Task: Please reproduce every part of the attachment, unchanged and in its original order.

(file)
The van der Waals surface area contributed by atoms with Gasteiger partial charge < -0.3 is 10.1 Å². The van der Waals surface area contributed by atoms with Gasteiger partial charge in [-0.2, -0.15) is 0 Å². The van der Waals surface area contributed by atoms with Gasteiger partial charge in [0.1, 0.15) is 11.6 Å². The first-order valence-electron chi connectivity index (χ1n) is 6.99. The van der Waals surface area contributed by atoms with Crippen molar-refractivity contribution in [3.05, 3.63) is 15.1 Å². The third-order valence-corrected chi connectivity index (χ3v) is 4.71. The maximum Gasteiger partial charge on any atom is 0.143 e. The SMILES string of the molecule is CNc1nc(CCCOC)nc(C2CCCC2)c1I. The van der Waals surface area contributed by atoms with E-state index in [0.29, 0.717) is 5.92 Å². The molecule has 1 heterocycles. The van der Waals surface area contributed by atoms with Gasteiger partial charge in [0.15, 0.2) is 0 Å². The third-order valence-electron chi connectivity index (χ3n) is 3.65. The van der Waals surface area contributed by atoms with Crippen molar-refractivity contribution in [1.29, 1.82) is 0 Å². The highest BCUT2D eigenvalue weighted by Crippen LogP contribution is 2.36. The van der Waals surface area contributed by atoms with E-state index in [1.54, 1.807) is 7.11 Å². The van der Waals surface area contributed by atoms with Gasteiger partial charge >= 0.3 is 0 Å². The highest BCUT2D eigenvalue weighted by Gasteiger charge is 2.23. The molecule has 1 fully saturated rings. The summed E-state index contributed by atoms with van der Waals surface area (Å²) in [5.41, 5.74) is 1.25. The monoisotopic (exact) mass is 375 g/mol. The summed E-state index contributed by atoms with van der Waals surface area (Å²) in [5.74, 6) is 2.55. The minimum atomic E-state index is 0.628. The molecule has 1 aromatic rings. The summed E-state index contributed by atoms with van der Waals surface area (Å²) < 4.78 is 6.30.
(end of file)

The van der Waals surface area contributed by atoms with Gasteiger partial charge < -0.3 is 10.1 Å². The van der Waals surface area contributed by atoms with Gasteiger partial charge in [-0.2, -0.15) is 0 Å². The van der Waals surface area contributed by atoms with Gasteiger partial charge in [0.1, 0.15) is 11.6 Å². The first-order valence-electron chi connectivity index (χ1n) is 6.99. The van der Waals surface area contributed by atoms with Crippen molar-refractivity contribution in [3.05, 3.63) is 15.1 Å². The third-order valence-corrected chi connectivity index (χ3v) is 4.71. The maximum Gasteiger partial charge on any atom is 0.143 e. The SMILES string of the molecule is CNc1nc(CCCOC)nc(C2CCCC2)c1I. The van der Waals surface area contributed by atoms with E-state index in [0.29, 0.717) is 5.92 Å². The molecule has 1 heterocycles. The van der Waals surface area contributed by atoms with Gasteiger partial charge in [0.15, 0.2) is 0 Å². The third-order valence-electron chi connectivity index (χ3n) is 3.65. The van der Waals surface area contributed by atoms with Crippen molar-refractivity contribution in [1.29, 1.82) is 0 Å². The highest BCUT2D eigenvalue weighted by Crippen LogP contribution is 2.36. The van der Waals surface area contributed by atoms with E-state index in [1.54, 1.807) is 7.11 Å². The van der Waals surface area contributed by atoms with Gasteiger partial charge >= 0.3 is 0 Å². The highest BCUT2D eigenvalue weighted by Gasteiger charge is 2.23. The molecule has 1 fully saturated rings. The summed E-state index contributed by atoms with van der Waals surface area (Å²) in [5.41, 5.74) is 1.25. The monoisotopic (exact) mass is 375 g/mol. The summed E-state index contributed by atoms with van der Waals surface area (Å²) in [5.74, 6) is 2.55. The minimum atomic E-state index is 0.628. The molecule has 1 aromatic rings. The summed E-state index contributed by atoms with van der Waals surface area (Å²) < 4.78 is 6.30.